The Mormon church appointed a 93-year-old former heart surgeon Tuesday as its new president, following a longstanding succession plan that aims to keep the faith on course with a minimum of upheaval. The selection of Russell M. Nelson was announced by high-ranking Mormon D. Todd Christofferson during an address broadcast from Salt Lake City to Mormons around the world, per the AP. Nelson then spoke to Mormons, calling on them to "keep the covenant path." Nelson was chosen as the religion's 17th president during a private meeting of the Quorum on Sunday, per church tradition that makes the longest-tenured member of the Quorum the new president. Nelson is now considered a "prophet, seer and revelator" by Mormons. He succeeds Thomas Monson, who died Jan. 2 at age 90.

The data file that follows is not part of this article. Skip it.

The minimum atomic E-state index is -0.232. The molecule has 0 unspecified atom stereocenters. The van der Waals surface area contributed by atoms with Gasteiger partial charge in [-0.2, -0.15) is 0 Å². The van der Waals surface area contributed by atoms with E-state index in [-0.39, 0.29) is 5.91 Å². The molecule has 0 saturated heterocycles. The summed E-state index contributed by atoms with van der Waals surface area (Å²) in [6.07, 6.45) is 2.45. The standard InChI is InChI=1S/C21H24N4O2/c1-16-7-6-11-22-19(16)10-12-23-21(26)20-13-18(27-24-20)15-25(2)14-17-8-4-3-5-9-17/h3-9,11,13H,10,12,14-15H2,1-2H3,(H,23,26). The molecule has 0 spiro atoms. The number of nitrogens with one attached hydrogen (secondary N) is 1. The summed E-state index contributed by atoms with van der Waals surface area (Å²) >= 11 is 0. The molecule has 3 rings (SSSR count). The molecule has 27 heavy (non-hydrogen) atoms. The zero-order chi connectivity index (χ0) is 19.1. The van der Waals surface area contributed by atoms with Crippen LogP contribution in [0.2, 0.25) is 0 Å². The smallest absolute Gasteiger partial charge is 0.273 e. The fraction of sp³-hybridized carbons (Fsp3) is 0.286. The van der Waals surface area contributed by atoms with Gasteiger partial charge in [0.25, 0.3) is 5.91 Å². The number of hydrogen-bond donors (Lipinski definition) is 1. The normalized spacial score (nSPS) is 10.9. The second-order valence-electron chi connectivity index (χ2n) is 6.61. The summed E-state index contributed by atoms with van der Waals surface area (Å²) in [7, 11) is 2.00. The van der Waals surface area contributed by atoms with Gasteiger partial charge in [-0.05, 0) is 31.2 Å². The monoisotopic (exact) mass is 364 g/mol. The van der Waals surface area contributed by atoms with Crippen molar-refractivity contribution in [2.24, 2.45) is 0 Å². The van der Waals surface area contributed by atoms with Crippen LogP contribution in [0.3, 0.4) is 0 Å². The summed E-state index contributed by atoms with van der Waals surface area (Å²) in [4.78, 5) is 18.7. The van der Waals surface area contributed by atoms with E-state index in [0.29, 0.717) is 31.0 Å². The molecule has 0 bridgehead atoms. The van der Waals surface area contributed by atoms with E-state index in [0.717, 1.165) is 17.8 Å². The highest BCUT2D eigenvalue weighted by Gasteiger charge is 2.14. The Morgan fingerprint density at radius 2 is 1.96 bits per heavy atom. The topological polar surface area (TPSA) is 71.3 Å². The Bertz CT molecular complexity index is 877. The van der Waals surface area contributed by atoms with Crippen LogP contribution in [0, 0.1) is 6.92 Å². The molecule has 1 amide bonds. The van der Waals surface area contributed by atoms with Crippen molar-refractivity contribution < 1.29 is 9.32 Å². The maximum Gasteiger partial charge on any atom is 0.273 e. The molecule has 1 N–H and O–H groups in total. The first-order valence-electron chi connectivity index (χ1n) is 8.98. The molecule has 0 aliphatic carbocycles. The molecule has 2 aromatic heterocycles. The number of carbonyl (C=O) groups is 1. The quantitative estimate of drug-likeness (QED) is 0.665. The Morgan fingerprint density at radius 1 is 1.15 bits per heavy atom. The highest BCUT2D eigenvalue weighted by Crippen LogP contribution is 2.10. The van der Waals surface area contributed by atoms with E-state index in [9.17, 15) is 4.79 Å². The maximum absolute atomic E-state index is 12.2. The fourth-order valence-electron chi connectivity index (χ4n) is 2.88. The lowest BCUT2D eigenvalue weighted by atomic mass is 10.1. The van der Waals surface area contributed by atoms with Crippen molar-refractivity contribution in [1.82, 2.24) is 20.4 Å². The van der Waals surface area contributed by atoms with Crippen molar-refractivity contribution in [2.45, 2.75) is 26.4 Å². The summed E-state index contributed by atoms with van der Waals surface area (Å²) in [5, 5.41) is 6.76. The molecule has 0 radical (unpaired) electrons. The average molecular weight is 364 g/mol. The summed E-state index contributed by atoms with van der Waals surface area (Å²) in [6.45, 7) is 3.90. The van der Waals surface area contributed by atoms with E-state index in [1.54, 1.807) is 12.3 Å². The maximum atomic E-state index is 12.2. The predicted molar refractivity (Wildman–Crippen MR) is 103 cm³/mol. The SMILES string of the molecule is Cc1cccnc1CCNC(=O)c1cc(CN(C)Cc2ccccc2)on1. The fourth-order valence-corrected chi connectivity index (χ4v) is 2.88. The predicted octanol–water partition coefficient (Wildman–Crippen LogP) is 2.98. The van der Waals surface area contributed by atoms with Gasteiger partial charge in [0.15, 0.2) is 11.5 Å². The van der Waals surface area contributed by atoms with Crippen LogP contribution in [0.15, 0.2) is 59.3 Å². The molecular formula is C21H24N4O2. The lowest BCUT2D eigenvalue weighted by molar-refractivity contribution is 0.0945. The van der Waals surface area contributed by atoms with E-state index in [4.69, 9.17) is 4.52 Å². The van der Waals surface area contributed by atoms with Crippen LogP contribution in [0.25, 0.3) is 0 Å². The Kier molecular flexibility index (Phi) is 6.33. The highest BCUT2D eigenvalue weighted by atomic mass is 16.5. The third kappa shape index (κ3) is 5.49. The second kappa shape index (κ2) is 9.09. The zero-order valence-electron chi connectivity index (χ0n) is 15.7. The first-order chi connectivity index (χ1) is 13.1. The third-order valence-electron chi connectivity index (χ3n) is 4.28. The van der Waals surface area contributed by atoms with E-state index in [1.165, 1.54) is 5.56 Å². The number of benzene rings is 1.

Nelson is the second-oldest man to assume leadership of The Church of Jesus Christ of Latter-day Saints, which is based in Utah and counts nearly 16 million members worldwide. He will oversee the religious and business interests of the faith in collaboration with two top counselors and members of the Quorum, one of the faith's top governing bodies. Nelson's record during his three decades in church leadership suggests he will make few changes as he upholds church teaching and seeks to draw new members. Among the challenges he faces is adapting to the increasingly global nature of the church, which was founded in 1830 in the United States and now has nearly six in 10 members living in other countries.
(Read more Mormon